• Develop common guidelines for practice and procedures.
  • Build trust between partners - establish accountability.
  • Think through the issues that may constrain the delivery of
  • shared resources, e.g.: copyright law, licensing agreements, liability, national information policies, etc…


2.1 General Guidelines

Digital reference services must meet the same standards as traditional reference services. Participants should:
  • Be committed to providing the most effective assistance.
  • Show professional courtesy and respect when answering questions.
  • Uphold the principles of intellectual freedom.
  • Acknowledge receipt of patron question. Provide patrons with responses as quickly as possible. Letters and other forms of communication should be answered promptly and courteously (IFLA PL Website)
  • Create and adhere to stated response turnaround policy.
  • Comply with contractual licensing agreements, for both electronic and print materials, as well as specific restrictions of use, and any copyright laws governing the materials in question.
  • Practice good search strategies.
  • (See RUSA document: Guidelines for Behavioral Performance of Reference and Information Services Professionals. Section 4.0 Searching. RASD Ad Hoc Committee on Behavioral Guidelines for Reference and Information Services. Approved by the RASD Board of Directors, January 1996
  • Respond to 100% of questions that are assigned, if only to say, "I'm sorry I don't know, but you can try…"

2.2 Content Guidelines

  • Digital reference service should be informative; Promote information literacy by providing patrons with information on how you found an answer to their question.
  • Maintain objectivity and do not interject value judgments about subject matter or the nature of the question into the transaction.
  • Use a neutral questioning interview technique to determine "the real question," and once this is determined, provide users with accurate answers, appropriate in length, level, and completeness to the need. Include notification that the question may be forwarded to consortial partners, if this is the case.
  • For questions requiring more in-depth answers, assistance may be provided if appropriate. Search time should be limited to the amount of time that supervisor recommends.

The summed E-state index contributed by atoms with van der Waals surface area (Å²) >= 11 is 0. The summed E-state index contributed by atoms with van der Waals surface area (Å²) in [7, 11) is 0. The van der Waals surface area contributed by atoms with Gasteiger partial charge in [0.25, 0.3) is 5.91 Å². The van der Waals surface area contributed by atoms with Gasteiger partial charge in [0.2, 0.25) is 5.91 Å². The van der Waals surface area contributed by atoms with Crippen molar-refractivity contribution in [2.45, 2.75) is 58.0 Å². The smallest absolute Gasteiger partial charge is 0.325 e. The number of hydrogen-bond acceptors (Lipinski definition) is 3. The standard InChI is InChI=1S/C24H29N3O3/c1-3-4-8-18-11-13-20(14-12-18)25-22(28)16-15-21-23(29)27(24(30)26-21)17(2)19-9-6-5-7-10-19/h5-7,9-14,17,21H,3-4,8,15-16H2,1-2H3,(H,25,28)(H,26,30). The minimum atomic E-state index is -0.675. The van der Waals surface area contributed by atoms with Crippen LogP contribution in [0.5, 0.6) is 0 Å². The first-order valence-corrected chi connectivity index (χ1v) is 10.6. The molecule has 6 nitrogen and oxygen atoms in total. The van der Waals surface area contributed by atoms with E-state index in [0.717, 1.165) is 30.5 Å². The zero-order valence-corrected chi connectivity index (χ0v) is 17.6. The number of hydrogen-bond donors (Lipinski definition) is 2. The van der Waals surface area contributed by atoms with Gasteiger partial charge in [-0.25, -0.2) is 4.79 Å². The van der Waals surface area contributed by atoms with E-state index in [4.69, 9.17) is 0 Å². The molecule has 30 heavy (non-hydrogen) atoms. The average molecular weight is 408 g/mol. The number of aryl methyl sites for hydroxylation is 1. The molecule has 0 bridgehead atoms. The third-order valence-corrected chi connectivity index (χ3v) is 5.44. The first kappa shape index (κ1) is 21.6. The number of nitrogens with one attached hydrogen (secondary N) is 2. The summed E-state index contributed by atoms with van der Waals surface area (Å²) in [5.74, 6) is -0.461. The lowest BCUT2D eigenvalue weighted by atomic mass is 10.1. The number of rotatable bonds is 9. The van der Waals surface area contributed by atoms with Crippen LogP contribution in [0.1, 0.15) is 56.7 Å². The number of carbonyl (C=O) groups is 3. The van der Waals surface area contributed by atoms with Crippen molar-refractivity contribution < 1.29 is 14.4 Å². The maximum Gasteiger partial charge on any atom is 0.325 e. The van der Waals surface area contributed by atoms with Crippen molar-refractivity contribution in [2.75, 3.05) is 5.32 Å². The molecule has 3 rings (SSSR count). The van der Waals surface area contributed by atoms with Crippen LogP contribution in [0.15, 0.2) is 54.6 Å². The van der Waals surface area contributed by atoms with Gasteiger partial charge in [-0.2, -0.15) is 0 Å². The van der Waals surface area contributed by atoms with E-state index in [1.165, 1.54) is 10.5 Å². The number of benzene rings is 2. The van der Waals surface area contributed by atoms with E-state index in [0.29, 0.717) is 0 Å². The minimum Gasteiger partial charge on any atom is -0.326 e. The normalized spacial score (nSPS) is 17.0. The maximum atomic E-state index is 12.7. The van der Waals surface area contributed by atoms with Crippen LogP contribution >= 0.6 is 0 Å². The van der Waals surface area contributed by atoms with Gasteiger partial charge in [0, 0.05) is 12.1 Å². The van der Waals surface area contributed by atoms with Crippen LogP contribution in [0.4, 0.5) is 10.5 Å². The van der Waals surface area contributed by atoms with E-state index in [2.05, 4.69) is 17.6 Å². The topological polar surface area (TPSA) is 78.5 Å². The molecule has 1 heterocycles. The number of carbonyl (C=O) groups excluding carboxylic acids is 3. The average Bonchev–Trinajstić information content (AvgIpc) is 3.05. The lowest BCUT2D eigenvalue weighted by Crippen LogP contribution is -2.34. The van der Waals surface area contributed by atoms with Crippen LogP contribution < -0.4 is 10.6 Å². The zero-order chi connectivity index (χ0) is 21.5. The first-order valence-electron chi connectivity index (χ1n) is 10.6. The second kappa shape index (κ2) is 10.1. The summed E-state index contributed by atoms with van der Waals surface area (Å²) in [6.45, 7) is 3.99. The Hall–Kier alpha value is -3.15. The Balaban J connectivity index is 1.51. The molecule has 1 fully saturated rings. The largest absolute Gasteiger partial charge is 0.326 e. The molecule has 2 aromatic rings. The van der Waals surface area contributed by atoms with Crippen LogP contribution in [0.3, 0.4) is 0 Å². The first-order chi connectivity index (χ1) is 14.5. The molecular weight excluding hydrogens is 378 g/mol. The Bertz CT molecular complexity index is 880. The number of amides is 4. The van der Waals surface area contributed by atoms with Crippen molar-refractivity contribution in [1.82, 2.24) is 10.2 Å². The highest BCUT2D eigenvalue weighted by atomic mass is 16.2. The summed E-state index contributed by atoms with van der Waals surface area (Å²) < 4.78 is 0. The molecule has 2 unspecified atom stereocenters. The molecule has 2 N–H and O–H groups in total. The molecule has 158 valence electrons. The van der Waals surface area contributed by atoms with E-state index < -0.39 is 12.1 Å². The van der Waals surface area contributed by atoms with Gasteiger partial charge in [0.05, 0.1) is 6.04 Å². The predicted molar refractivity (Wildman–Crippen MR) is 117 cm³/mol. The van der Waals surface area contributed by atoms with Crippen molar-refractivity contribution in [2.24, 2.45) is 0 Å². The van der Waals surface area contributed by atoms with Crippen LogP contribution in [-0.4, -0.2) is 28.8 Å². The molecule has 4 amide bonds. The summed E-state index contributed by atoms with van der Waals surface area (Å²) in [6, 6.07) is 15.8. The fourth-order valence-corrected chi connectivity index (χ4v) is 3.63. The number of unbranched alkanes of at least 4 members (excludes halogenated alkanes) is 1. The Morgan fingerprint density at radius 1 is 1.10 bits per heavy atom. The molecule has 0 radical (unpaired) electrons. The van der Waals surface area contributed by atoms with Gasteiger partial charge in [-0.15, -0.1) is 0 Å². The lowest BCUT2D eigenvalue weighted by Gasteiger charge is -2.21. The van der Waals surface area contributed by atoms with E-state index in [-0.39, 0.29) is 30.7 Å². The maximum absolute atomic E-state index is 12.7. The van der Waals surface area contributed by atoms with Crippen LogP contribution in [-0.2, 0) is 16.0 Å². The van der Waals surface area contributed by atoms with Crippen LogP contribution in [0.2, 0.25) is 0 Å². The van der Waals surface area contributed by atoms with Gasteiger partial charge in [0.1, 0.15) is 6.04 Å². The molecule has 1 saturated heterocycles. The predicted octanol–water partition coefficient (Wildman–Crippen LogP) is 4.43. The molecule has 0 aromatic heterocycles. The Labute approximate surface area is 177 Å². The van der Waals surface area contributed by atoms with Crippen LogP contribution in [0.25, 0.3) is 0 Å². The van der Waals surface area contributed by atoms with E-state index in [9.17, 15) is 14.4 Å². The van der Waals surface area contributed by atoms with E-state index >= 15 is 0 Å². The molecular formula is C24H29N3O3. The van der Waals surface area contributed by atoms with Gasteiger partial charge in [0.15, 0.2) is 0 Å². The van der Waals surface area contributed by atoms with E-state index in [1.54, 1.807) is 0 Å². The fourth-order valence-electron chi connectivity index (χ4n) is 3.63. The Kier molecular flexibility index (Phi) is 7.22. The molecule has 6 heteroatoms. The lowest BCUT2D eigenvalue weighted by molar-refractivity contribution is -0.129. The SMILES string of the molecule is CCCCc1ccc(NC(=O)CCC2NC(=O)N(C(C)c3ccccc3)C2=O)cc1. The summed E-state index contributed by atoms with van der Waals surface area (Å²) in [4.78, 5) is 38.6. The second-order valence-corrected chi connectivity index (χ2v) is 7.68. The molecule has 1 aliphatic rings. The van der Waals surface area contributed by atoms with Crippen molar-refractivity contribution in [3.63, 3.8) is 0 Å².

• A well-structured written response has a heading, body and closure.
    • Heading: Greet patron, include a generic notice of thanks for using the service, refer directly to subject of patron's inquiry: Example:"Information on_________may be found________,"
      To find out more about___________, we would recommend________"
    • Body: Cite sources fully, and in a consistent citation style. Describe all materials (if any) sent under separate cover or attached. Explain how the relevant information was found, its placement with regard to the suggested resource, if this is not immediately evident.
    • Signature: A signature should be a part of every closure. The librarian signature may contain librarian name or initials, title, institution and any contact information, as is prescribed by supervisor. Examples: "We hope the information we've provided will assist you with your research"; "I hope you find this information helpful";
      "We hope this answers your question. If you have further questions, please contact us again and we will be glad to provide additional assistance…"
  • Avoid using jargon, acronyms, or Internet abbreviations (such as: BTW, IMHO).
  • Write all responses clearly and relate them to the level of the inquiry (as much as possible).
  • Offer accurate responses--check facts and know (evaluate) sources.
  • Check spelling in written responses, and validate URLS.
  • Select and cite only from authoritative resources:
    • Evaluation criteria for paper-based resources: Author, Date of Publication, Edition or Revision, Publisher, Title, Intended Audience, Coverage, Writing Style.
    • Evaluation criteria for reviews, Accuracy, Authority, Currency, Objectivity.
    • Evaluation criteria for web resources: Author, Content, Domain Name, Date of Last Revision, Objectivity, Authority, and Accuracy.
    • Always cite sources of information completely, whether web page, reference book, database, or other. Use a consistent citation style institution-wide, if possible.
  • The librarian should add value to information either through analysis, description, keywords, pathways, or rewording.
  • The librarian should do his or her best to locate and recommend at least one resource for every question.

2.3 Chat Guidelines

  • Ideally, chat with a patron should be initiated as soon as the patron enters the chat queue.
  • Chat queries should be responded to in the order that they are received.
  • Librarians serving chat patrons should identify themselves immediately upon initiation of conversation. [Covered in 2.3.8.]